Archive for December, 2009

Who Am I? – Guess to win a prize

Saturday, December 26th, 2009

I decided to modify the Who Am I game a little and turn it into a more interactive, 20 questionsesque type game. Here are the rules:

  1. Only yes / no questions are allowed.
  2. You are allowed as many questions as you would like, but only one guess per reader unless we open it up for a second
  3. All players may or may not have Cub ties.
  4. Leave your question (one question per comment) in the comments section and it will be answered as soon as I see it.
  5. When making a guess, please use the following phrase “Are You _______?”

Today, because we’re in the Christmas spirit still, we’ll play for a prize. The winner of this first edition of the game will have their choice of one of the following prizes:

Because we’re playing for a prize, this one won’t be easy.

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In the News: Capps to Nats

Thursday, December 24th, 2009

Hello, all. I don’t have much time, but here’s a few news items to chew on to get you warmed up for Grandma’s fruitcake later this evening:

Matt Capps chooses the Nationals. Apparently the Nationals sweet talk better than Cubs LHP John Grabow, because Matt Capps has reportedly agreed to a one-year deal with the perennial NL East punching bags. So he goes from getting few save opportunities with the Pirates to perhaps even fewer with the Nationals. Ah, well. This just opens up another bullpen spot for one of the Cubs’ young arms. Oh, and I also heard Jim Hendry is on vacation and that the Cubs never seriously pursued Capps to begin with. So maybe this was just never meant to be.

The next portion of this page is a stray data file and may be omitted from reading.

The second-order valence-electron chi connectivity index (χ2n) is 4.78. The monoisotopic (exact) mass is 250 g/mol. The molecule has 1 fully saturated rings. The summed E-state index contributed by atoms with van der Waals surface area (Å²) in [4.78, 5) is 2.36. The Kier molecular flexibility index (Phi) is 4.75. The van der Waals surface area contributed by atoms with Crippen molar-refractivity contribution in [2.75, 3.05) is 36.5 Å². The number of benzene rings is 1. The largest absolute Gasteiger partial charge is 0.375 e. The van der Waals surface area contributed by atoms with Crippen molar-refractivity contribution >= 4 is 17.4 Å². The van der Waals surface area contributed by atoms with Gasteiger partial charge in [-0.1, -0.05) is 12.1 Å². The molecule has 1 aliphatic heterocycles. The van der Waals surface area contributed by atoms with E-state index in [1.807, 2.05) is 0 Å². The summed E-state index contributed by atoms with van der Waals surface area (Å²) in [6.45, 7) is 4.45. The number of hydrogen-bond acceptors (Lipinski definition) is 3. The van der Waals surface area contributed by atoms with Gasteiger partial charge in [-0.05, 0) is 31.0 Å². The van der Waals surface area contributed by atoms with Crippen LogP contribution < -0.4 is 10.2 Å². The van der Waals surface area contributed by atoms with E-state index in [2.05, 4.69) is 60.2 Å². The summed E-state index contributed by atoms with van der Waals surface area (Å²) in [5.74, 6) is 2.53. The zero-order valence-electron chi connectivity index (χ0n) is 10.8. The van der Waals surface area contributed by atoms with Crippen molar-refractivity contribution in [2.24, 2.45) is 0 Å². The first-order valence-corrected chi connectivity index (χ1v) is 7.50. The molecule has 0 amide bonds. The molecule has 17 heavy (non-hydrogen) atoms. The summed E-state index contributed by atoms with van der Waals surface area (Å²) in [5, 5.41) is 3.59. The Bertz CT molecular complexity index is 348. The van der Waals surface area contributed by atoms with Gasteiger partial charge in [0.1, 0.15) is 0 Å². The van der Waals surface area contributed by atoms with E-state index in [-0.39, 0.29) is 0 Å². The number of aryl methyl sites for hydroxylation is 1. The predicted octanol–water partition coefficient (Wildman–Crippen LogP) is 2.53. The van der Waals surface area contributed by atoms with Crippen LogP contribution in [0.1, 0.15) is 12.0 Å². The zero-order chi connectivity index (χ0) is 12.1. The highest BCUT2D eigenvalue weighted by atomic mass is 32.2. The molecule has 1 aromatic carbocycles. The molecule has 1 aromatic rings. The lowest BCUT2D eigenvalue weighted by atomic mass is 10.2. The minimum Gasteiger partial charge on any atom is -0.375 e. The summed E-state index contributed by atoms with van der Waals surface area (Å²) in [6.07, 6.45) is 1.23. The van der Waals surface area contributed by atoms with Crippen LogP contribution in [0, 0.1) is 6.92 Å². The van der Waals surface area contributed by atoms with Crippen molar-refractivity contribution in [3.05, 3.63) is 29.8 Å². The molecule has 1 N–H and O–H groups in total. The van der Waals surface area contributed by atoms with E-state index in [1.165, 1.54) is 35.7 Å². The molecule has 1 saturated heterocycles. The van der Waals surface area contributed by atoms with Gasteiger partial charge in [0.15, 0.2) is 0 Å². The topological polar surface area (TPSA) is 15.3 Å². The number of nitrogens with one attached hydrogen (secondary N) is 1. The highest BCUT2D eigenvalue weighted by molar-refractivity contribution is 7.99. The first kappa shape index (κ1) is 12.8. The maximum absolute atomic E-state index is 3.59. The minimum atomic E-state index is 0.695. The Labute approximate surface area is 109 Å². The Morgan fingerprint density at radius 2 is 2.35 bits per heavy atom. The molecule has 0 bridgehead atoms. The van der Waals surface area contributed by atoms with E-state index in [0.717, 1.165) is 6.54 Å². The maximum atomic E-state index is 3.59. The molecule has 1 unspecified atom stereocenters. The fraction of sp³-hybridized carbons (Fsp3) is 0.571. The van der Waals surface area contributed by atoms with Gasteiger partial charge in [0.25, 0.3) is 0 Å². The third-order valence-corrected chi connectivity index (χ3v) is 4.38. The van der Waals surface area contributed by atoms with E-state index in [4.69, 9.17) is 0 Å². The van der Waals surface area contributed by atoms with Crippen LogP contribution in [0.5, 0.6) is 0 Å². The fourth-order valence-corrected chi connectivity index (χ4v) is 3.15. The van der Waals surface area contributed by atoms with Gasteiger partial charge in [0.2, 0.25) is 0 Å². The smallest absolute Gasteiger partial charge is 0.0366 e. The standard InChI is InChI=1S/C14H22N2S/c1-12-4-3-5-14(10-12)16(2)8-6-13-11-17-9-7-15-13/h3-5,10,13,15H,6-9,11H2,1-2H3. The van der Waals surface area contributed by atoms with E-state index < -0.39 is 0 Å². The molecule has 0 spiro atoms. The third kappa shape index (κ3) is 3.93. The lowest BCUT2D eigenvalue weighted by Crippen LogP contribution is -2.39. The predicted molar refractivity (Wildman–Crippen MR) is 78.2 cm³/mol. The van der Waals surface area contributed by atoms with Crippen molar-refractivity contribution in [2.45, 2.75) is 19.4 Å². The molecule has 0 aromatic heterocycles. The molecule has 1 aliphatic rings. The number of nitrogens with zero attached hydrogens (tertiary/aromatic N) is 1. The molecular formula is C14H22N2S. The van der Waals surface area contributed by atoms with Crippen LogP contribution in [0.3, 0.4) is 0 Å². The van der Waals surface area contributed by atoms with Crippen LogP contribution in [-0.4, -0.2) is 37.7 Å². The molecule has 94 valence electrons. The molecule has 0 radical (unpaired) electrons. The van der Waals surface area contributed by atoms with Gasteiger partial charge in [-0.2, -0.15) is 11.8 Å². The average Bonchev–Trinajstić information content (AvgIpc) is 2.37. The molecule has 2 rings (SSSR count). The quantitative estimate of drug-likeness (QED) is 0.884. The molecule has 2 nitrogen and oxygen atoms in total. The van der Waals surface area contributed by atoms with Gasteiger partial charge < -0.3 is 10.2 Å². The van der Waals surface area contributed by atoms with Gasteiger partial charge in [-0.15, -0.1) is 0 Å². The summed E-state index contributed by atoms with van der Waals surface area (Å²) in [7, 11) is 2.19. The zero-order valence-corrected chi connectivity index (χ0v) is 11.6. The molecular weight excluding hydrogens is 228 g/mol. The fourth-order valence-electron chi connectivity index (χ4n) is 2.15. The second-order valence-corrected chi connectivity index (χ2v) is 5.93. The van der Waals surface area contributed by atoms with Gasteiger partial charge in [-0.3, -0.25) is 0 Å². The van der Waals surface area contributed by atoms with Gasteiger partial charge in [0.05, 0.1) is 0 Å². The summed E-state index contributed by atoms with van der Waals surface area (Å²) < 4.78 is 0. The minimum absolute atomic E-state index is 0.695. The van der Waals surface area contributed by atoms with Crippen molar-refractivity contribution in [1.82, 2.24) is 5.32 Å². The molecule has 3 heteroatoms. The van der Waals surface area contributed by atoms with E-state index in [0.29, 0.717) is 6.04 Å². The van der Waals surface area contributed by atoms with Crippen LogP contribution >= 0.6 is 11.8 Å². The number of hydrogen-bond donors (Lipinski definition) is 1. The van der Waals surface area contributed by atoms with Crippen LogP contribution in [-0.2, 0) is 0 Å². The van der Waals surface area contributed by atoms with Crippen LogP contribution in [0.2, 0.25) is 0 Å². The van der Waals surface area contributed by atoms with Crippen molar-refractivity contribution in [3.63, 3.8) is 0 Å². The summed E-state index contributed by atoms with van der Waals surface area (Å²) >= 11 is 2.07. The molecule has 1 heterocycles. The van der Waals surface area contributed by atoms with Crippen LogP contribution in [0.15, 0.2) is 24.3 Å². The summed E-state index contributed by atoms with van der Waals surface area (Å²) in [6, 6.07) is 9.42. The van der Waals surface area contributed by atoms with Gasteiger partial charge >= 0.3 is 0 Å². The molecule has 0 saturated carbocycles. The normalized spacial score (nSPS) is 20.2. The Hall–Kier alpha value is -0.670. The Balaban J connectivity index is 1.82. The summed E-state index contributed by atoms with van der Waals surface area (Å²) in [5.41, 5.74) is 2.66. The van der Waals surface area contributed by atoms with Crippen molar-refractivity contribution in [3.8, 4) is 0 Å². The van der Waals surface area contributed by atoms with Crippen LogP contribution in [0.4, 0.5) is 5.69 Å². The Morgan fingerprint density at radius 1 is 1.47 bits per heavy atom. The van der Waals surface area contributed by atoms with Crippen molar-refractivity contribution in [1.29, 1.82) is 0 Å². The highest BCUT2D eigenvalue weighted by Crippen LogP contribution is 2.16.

The Dread Pirate Kevin Gregg? Apparently, former Cubs closer Kevin Gregg is getting a look-see from the Buccos. Hey, why not? If he does go to Pittsburgh, let’s hope Gregg doesn’t lose the acute case of long-ball-itis that plagued him in ’09.

Your new hitting coach: Hall-of-Famer Ryne Sandberg. Ever want to take some BP under the watchful eye of former Cubs second baseman (and potential future manager) Ryne Sandberg? If so, you could get your chance by attending Mayor Daley’s Chicago Sports Festival sponsored by RCN Corp. on Dec. 28.  Maybe Bruce Sutter will come out of retirement to throw Ryno a couple meatballs.

Class of ’69 catcher speaks out. Randy Hundley was the backstop for the tragic 1969 Cubs and, at a recent appearance in Bloomington, Ill., he spoke candidly about what went wrong that fateful season. This isn’t exactly news if you’re familiar with Cubs history, but interesting nonetheless.

Here comes the Cubs caravan. The Daily Herald reveals when and where it will be arriving. Oh, and this Peoria Journal Star article tells you who will be there.

Happy Holidays to all my fellow Cubs fans!

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Milton Bradley’s Heartfelt Ingratitude

Wednesday, December 23rd, 2009